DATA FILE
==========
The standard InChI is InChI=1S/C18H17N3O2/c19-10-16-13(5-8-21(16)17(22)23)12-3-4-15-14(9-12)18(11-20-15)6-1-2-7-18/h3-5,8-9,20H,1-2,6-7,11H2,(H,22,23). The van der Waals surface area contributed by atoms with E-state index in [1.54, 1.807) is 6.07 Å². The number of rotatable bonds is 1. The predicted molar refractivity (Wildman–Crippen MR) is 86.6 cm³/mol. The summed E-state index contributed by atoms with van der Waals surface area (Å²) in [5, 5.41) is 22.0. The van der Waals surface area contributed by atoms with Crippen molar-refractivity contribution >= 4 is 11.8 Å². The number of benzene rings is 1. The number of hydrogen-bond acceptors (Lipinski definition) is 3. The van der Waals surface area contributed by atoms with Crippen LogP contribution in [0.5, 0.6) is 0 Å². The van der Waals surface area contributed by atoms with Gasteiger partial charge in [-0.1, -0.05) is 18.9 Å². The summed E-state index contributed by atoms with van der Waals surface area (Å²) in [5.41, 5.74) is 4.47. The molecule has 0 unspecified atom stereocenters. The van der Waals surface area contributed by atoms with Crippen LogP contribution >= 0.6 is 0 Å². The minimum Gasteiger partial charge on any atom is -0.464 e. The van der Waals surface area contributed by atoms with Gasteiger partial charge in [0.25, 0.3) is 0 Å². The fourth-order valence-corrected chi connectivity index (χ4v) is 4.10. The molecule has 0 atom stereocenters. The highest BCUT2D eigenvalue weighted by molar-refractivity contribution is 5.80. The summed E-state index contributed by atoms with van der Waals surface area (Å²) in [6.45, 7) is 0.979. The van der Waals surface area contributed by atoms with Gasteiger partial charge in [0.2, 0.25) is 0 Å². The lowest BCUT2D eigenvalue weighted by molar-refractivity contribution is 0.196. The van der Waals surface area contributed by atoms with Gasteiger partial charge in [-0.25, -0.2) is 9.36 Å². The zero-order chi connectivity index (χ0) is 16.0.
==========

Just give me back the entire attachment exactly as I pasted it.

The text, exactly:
The standard InChI is InChI=1S/C18H17N3O2/c19-10-16-13(5-8-21(16)17(22)23)12-3-4-15-14(9-12)18(11-20-15)6-1-2-7-18/h3-5,8-9,20H,1-2,6-7,11H2,(H,22,23). The van der Waals surface area contributed by atoms with E-state index in [1.54, 1.807) is 6.07 Å². The number of rotatable bonds is 1. The predicted molar refractivity (Wildman–Crippen MR) is 86.6 cm³/mol. The summed E-state index contributed by atoms with van der Waals surface area (Å²) in [5, 5.41) is 22.0. The van der Waals surface area contributed by atoms with Crippen molar-refractivity contribution >= 4 is 11.8 Å². The number of benzene rings is 1. The number of hydrogen-bond acceptors (Lipinski definition) is 3. The van der Waals surface area contributed by atoms with Crippen LogP contribution in [0.5, 0.6) is 0 Å². The van der Waals surface area contributed by atoms with Gasteiger partial charge in [-0.1, -0.05) is 18.9 Å². The summed E-state index contributed by atoms with van der Waals surface area (Å²) in [5.41, 5.74) is 4.47. The molecule has 0 unspecified atom stereocenters. The van der Waals surface area contributed by atoms with Crippen LogP contribution >= 0.6 is 0 Å². The minimum Gasteiger partial charge on any atom is -0.464 e. The van der Waals surface area contributed by atoms with Gasteiger partial charge in [0.25, 0.3) is 0 Å². The fourth-order valence-corrected chi connectivity index (χ4v) is 4.10. The molecule has 0 atom stereocenters. The highest BCUT2D eigenvalue weighted by molar-refractivity contribution is 5.80. The summed E-state index contributed by atoms with van der Waals surface area (Å²) in [6.45, 7) is 0.979. The van der Waals surface area contributed by atoms with Gasteiger partial charge in [0.2, 0.25) is 0 Å². The lowest BCUT2D eigenvalue weighted by molar-refractivity contribution is 0.196. The van der Waals surface area contributed by atoms with Gasteiger partial charge in [-0.25, -0.2) is 9.36 Å². The zero-order chi connectivity index (χ0) is 16.0.